10 Different Headache Types and How to Treat Them–#10 is One You Should Not Ignore

July 30, 2019 Updated: July 31, 2019

Nothing is worse than a throbbing, pounding pain in your head.

Headaches are one of the most common afflictions humans suffer worldwide. It’s estimated that nearly everyone gets headaches occasionally, and as many as one in 20 American adults suffer from them nearly every day.

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While the broad description of headaches makes the overarching condition an incredibly common occurrence, though, there are dozens of different kinds of headaches. They vary in frequency, severity, and causes, meaning that not all headaches are created equal—and therefore can’t be avoided or treated in the same way, either.

It can be difficult to figure out what type of headache, exactly, you’re suffering from. Here’s a look at the 10 most common headaches that you might be dealing with, though, and how, hopefully, you can relieve them.

1. Allergy Headaches

When the pollen and dust in the air start to build up, commercials often show us sneezing and wiping watery eyes. But these allergens can also cause some serious head pain—and it’s important to treat them so they don’t interfere with your daily activities.

Sinus blockage and itchy eyes can put pressure on your head, which creates an all-over dull headache that accompanies the sneezing and vision blurriness that allergies cause. Luckily, this is the easiest type of headache to clear up; the sooner you take an allergy medication, the faster it’s going to go away.

Illustration – Shutterstock | Emily frost

2. Sinus Headaches

When your body experiences sinus blockage, you run the risk of developing an infection. But not only does that infection leave you feeling fatigued and cause some nasal discomfort, but the pressure can create a tension headache in the front of your head that leaves an ache around your temple, sinus, and behind your eyes.

Your sinuses are typically filled with air, so when they become inflamed and blocked, that puts pressure on everything else around your eyes, forehead, and cheeks. It’s different from a typical tension headache or a common allergy headache because it can’t be relieved with just better sleep habits or a dose of Claritin; in order to truly overcome a sinus headache, you’ll probably have to wait for the infection to clear up.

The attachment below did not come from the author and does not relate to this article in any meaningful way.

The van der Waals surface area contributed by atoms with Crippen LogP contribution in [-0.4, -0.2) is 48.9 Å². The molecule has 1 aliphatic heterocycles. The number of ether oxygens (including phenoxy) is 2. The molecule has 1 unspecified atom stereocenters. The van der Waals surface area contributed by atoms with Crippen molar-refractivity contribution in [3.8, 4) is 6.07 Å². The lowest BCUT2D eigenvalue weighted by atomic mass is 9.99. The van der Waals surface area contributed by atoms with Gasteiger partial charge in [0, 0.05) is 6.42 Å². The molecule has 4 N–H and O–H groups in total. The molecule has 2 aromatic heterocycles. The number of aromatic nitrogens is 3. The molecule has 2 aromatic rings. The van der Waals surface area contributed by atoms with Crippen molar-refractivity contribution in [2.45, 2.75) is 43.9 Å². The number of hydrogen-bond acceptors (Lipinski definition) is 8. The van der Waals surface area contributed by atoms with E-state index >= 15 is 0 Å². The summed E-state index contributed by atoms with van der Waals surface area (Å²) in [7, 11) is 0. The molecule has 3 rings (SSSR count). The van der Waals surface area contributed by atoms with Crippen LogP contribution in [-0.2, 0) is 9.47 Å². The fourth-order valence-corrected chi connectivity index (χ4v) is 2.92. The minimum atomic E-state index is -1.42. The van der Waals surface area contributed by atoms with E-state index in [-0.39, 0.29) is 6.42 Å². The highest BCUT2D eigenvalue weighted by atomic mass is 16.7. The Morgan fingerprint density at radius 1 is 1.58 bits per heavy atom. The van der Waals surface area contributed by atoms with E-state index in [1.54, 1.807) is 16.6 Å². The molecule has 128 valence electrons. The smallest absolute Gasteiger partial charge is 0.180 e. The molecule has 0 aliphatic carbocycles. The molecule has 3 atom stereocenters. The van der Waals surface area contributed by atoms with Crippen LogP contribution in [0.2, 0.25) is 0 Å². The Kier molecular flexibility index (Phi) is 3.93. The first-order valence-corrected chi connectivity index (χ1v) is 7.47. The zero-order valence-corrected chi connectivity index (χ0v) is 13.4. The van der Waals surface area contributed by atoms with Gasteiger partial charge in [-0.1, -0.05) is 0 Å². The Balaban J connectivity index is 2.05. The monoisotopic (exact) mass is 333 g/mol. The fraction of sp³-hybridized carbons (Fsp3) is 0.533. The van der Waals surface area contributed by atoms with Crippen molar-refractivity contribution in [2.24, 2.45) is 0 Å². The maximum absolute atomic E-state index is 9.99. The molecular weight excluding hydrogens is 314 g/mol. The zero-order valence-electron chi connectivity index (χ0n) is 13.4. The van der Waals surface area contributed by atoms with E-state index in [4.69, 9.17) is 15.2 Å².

In the meantime, though, it’s important to keep the symptoms at bay to help you get through the day. Taking an anti-inflammatory pain reliever can help, as can drinking plenty of water and trying to get enough sleep.

3. Anxiety Headaches

We’ve all heard about stomachs in knots when someone is gearing up for a big test or day at work, but there’s a surprising additional side effect to stress and anxiety—it can make your head pound, too.

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An anxiety headache will often feel a bit like a tension headache, stretching like a “band” that compresses your skull and causes a dull, throbbing pain. Unlike a tension headache caused by things like poor posture, though, this pain isn’t usually felt along your neck and the back of your head; if the headache is being caused by nerves or stress, you’re more likely to feel it along the front of your forehead.

Like any other side effect of stress and anxiety, the easiest way to alleviate the symptoms is to lower stress levels. Going for a run, taking a moment to relax in the tub, or meditating can all help with these symptoms and create a less painful environment. If the stress or anxiety is inexplicable, though, it may be time to talk to your doctor and see if there’s an untreated anxiety disorder causing the physical symptoms, as well.

4. Cluster Headaches

Nothing is worse than feeling a pounding trigger point in your head—except, of course, for those pounding trigger points every day for up to weeks at a time.

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Cluster headaches earned their name because they come in “clusters,” sometimes causing sufferers to deal for as many as a few weeks without end. They may not last an entire day—in fact, sometimes they only last half an hour—but they come on within a few minutes and have been described as even more severe than a migraine when they do hit.

Men are more likely to suffer from cluster headaches than women, although it’s not entirely clear why. What is clear, though, is how they feel—and it’s highly unpleasant. This acute, relentless pain behind your eye or on your cheek can be so painful that it’s hard to sit still, and can often be so bad that it interrupts work or other daily activities. You have to talk to a doctor to get a prescription for a handful of the medications necessary to abate the symptoms, but the good news is that these headaches tend to follow a pattern—so once you’ve identified the pattern, treating them (and avoiding strong smells and alcohol when you know they’re set to occur) is much easier.

5. Caffeine Headaches

Caffeine as a stimulant is generally considered healthy in small doses by doctors. And the fact of the matter is that most adults use caffeine in some way to get themselves going on early mornings or particularly strenuous work days.

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Unfortunately, the stimulant nature of caffeine can also make it your worst enemy if you stop consuming it suddenly. Caffeine restricts a limited amount of blood flow to the brain—and while it can’t hurt you in proper doses, quitting cold turkey re-opens that blood flow and can cause pressure and a pounding headache for as much as a day or two while your body adjusts.